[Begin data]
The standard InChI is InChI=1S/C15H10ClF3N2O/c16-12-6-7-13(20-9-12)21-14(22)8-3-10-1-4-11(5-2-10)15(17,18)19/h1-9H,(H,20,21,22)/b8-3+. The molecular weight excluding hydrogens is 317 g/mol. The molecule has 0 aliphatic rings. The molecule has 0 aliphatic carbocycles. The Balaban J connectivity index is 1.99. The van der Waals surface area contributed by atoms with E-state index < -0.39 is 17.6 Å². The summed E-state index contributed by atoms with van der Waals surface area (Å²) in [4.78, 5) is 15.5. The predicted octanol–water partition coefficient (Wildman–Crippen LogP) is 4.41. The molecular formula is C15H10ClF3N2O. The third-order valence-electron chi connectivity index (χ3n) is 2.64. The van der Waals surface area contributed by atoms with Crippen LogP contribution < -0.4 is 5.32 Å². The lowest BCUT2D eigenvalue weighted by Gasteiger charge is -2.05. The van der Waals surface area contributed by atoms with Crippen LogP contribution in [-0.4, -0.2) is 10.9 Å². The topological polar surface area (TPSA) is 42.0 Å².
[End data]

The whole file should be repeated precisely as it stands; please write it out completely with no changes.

The standard InChI is InChI=1S/C15H10ClF3N2O/c16-12-6-7-13(20-9-12)21-14(22)8-3-10-1-4-11(5-2-10)15(17,18)19/h1-9H,(H,20,21,22)/b8-3+. The molecular weight excluding hydrogens is 317 g/mol. The molecule has 0 aliphatic rings. The molecule has 0 aliphatic carbocycles. The Balaban J connectivity index is 1.99. The van der Waals surface area contributed by atoms with E-state index < -0.39 is 17.6 Å². The summed E-state index contributed by atoms with van der Waals surface area (Å²) in [4.78, 5) is 15.5. The predicted octanol–water partition coefficient (Wildman–Crippen LogP) is 4.41. The molecular formula is C15H10ClF3N2O. The third-order valence-electron chi connectivity index (χ3n) is 2.64. The van der Waals surface area contributed by atoms with Crippen LogP contribution < -0.4 is 5.32 Å². The lowest BCUT2D eigenvalue weighted by Gasteiger charge is -2.05. The van der Waals surface area contributed by atoms with Crippen LogP contribution in [-0.4, -0.2) is 10.9 Å². The topological polar surface area (TPSA) is 42.0 Å².